"That's the way it was and the way it should have been," said Brand. "One of these guys deserves to make an All-Star team -- the guys who are producing and winning. We all know on bad teams guys can put up numbers, because someone has to shoot the ball, someone has to get the rebounds. So I think these guys should get credit."

If the coaches were to follow the advice of Brand and McMillan, then they would be considering the following candidates to fill out the All-Star benches. It's a ruthless way of filling out the ballot, as former All-Stars who may be struggling (like Dirk Nowitzki), deserving candidates who have been injured (Rajon Rondo) or stars who are isolated on bad teams (Deron Williams) cannot make the cut. Only highly productive members of playoff contenders are reflected by the following choices:

STARTERS (elected last week by fans)

C Dwight HowardF Carmelo AnthonyF LeBron JamesG Dwyane WadeG Derrick Rose


C Roy Hibbert, Pacers. Indiana's fourth-year center has turned the low-post into a strength at both ends of the floor, whether Hibbert is scoring and passing, or blocking shots and rebounding.

C/F Anderson Varejao, Cavaliers. Who thought Cleveland would be contending for the playoffs? Varejao's energy and double-double production form the foundation of the Cavs' surprising resurgence.

F Chris Bosh, Heat. Never mind the ever-present criticism: Bosh deserves to be starting for the East.

F Andre Iguodala, Sixers. The Sixers are leading the Atlantic because of Iguodala's excellence in a variety of areas.

G Joe Johnson, Hawks. The Hawks' typical 16-8 start should not be taken for granted in the havoc of this post-lockout season, and neither should Johnson's leadership.

G Brandon Jennings, Bucks. Despite injuries and issues, the Bucks are pushing for the playoffs thanks to Jennings' competitiveness and outstanding production.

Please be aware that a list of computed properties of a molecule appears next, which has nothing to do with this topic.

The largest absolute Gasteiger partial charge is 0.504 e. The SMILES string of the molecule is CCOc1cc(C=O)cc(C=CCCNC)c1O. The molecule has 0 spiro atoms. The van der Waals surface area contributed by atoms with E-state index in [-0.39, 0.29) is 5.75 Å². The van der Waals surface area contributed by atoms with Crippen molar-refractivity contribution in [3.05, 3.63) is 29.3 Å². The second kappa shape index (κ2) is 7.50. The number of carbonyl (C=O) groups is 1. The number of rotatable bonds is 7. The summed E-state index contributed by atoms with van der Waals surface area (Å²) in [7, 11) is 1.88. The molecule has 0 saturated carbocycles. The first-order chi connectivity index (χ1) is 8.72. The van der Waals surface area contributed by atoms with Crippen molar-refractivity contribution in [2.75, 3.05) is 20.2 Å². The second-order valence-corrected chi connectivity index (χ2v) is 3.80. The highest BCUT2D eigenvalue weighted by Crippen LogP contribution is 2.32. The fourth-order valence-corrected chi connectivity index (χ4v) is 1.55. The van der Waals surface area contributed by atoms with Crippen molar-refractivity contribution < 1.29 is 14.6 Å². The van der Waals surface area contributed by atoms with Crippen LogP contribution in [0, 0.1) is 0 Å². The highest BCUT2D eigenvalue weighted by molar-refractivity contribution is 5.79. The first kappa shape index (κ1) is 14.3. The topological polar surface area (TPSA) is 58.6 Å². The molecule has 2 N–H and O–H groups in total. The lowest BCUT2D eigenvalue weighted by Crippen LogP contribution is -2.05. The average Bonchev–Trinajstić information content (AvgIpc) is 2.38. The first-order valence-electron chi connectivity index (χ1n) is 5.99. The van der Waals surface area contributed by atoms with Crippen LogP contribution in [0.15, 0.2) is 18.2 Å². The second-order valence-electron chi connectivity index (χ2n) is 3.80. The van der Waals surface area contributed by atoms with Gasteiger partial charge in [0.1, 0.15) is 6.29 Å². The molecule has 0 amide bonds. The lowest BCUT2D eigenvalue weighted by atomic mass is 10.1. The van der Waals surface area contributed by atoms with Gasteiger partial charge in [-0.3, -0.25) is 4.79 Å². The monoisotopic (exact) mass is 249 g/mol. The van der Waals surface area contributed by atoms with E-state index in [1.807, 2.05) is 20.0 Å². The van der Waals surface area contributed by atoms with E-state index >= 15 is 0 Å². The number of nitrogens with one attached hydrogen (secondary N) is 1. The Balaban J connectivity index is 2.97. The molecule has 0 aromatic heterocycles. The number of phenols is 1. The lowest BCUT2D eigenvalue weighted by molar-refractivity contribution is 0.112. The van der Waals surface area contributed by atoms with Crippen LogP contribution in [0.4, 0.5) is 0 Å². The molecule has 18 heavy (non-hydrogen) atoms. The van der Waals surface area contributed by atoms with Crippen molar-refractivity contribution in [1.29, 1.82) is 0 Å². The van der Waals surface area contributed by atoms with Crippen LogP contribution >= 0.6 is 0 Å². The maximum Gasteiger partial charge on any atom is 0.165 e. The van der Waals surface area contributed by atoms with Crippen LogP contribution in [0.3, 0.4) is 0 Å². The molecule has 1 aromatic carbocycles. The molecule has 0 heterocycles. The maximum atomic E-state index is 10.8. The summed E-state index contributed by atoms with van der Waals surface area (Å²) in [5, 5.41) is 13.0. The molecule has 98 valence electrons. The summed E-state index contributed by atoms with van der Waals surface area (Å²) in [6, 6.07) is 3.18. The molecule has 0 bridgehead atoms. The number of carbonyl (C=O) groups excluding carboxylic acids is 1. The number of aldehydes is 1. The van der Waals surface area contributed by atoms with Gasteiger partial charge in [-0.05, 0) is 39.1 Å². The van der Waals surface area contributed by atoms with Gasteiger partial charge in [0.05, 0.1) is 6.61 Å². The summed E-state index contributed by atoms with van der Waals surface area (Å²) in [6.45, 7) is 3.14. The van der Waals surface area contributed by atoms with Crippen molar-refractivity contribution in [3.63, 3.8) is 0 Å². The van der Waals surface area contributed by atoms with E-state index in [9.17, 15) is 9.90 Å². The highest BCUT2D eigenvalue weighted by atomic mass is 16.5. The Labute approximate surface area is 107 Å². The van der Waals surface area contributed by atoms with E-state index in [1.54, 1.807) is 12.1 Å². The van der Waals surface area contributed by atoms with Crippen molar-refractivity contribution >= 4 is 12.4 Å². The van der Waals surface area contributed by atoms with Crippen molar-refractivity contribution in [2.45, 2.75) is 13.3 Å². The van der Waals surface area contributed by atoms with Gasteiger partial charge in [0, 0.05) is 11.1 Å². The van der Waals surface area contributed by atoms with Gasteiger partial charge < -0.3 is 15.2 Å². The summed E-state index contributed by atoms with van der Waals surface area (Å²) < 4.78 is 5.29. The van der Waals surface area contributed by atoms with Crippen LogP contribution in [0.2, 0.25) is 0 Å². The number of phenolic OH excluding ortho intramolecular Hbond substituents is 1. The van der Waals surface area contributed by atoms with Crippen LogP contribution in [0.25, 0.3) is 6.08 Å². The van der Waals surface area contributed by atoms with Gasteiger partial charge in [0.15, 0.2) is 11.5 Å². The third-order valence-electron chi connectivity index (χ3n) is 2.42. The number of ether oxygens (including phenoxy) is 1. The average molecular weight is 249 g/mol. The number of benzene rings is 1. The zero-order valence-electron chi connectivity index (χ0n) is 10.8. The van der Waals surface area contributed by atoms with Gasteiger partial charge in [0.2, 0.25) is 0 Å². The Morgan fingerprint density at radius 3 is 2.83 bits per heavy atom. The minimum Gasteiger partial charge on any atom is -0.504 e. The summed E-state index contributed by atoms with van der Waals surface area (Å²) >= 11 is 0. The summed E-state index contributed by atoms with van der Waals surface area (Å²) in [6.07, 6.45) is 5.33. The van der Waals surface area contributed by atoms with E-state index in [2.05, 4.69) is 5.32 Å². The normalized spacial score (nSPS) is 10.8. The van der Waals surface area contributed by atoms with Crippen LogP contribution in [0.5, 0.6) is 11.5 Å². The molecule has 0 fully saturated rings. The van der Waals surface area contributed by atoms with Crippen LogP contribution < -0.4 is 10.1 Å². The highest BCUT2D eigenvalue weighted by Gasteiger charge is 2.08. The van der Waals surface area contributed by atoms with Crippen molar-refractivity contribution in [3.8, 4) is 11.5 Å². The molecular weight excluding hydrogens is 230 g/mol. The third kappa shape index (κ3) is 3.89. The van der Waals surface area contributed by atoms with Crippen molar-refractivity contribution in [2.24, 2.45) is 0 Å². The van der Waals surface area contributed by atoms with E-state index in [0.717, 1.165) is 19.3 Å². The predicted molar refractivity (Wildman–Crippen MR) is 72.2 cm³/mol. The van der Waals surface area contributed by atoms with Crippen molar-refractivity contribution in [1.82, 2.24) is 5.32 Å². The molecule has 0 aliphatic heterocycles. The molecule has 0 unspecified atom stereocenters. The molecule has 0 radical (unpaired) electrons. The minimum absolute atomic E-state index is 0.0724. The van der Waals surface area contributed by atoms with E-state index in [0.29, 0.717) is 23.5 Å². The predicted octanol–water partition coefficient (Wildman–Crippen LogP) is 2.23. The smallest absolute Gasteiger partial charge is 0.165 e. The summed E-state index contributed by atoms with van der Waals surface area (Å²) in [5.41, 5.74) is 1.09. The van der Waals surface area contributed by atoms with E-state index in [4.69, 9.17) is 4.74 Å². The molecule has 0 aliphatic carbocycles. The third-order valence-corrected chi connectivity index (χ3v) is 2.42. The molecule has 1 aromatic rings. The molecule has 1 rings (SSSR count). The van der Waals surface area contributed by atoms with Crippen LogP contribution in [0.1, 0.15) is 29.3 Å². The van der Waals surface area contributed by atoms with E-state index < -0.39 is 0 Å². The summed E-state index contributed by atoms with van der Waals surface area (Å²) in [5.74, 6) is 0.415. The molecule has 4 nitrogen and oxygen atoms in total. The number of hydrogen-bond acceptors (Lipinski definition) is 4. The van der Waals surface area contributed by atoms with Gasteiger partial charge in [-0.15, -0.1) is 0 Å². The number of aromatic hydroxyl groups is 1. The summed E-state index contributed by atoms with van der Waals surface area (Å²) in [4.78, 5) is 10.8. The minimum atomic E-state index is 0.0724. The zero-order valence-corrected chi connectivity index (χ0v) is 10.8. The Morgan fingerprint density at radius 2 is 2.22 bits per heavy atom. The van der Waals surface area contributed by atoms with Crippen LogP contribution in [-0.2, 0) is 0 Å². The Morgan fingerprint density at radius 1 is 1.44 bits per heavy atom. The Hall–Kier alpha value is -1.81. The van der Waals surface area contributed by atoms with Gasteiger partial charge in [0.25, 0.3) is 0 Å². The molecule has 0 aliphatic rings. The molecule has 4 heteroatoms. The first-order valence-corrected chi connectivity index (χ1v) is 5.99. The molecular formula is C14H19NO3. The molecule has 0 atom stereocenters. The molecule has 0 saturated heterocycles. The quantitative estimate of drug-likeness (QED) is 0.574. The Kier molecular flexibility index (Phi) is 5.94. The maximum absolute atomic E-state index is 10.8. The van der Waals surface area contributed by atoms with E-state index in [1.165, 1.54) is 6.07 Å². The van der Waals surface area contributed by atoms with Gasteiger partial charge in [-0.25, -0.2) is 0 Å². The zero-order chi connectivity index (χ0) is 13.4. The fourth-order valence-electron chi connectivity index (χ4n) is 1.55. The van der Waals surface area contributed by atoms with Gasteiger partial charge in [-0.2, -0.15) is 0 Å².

G Lou Williams, Sixers. No remaining guard in the East has had a bigger winning impact than Williams, who is Philadelphia's go-to scorer off the bench.


C Andrew BynumF Blake GriffinF Kevin DurantG Kobe BryantG Chris Paul


C Marc Gasol, Grizzlies. No Western center does more across the board than Gasol, who has kept Memphis in playoff contention in absence of Zach Randolph.

F Kevin Love, Timberwolves. He's the most productive big man in the West, and this time he has helped Minnesota climb within range of the postseason with five fewer wins than all of last season.

F LaMarcus Aldridge, Trail Blazers. Regardless of the large number of injuries to teammates and firings of GMs, no-nonsense Aldridge keeps pushing the Blazers to the playoffs.

F Danilo Gallinari, Nuggets. Not only are his numbers All-Star worthy, but they are contributing to a team with home-court potential.

G Russell Westbrook, Thunder. A no-brainer -- Westbrook and Durant have established Oklahoma City as the favorite to win the West.

G Tony Parker, Spurs. Manu Ginobili is injured, 35-year-old Tim Duncan is playing fewer than 28 minutes per game and yet the amazing Spurs are winning -- thanks to Parker.

G Kyle Lowry, Rockets. Houston ought to be reeling after the retirement of Yao Ming and failure to acquire Pau Gasol, but the Rockets are fighting for the playoffs because of Lowry's dynamic play.